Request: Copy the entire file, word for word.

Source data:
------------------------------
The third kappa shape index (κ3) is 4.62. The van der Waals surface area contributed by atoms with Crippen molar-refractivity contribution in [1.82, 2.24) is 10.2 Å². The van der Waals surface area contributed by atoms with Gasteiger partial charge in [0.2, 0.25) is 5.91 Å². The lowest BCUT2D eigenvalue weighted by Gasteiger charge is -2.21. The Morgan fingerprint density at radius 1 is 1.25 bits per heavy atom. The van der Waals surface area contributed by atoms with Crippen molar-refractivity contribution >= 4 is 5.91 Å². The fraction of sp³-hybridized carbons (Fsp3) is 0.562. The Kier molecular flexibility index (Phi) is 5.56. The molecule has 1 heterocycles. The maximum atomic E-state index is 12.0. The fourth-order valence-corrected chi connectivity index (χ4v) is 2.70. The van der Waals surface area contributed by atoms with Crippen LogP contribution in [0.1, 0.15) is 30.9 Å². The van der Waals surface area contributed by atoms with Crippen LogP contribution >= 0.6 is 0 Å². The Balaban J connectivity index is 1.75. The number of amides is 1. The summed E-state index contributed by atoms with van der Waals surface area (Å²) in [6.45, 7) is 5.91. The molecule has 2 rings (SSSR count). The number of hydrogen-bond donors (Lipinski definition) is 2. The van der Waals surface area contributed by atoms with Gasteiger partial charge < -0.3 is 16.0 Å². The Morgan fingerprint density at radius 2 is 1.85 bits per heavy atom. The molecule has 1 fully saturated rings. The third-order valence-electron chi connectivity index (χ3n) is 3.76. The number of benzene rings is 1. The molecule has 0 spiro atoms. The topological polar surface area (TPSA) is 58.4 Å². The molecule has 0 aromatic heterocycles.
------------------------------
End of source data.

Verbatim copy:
The third kappa shape index (κ3) is 4.62. The van der Waals surface area contributed by atoms with Crippen molar-refractivity contribution in [1.82, 2.24) is 10.2 Å². The van der Waals surface area contributed by atoms with Gasteiger partial charge in [0.2, 0.25) is 5.91 Å². The lowest BCUT2D eigenvalue weighted by Gasteiger charge is -2.21. The Morgan fingerprint density at radius 1 is 1.25 bits per heavy atom. The van der Waals surface area contributed by atoms with Crippen molar-refractivity contribution >= 4 is 5.91 Å². The fraction of sp³-hybridized carbons (Fsp3) is 0.562. The Kier molecular flexibility index (Phi) is 5.56. The molecule has 1 heterocycles. The maximum atomic E-state index is 12.0. The fourth-order valence-corrected chi connectivity index (χ4v) is 2.70. The van der Waals surface area contributed by atoms with Crippen LogP contribution in [0.1, 0.15) is 30.9 Å². The van der Waals surface area contributed by atoms with Crippen LogP contribution >= 0.6 is 0 Å². The Balaban J connectivity index is 1.75. The number of amides is 1. The summed E-state index contributed by atoms with van der Waals surface area (Å²) in [6.45, 7) is 5.91. The molecule has 2 rings (SSSR count). The number of hydrogen-bond donors (Lipinski definition) is 2. The van der Waals surface area contributed by atoms with Gasteiger partial charge < -0.3 is 16.0 Å². The Morgan fingerprint density at radius 2 is 1.85 bits per heavy atom. The molecule has 1 fully saturated rings. The third-order valence-electron chi connectivity index (χ3n) is 3.76. The number of benzene rings is 1. The molecule has 0 spiro atoms. The topological polar surface area (TPSA) is 58.4 Å². The molecule has 0 aromatic heterocycles.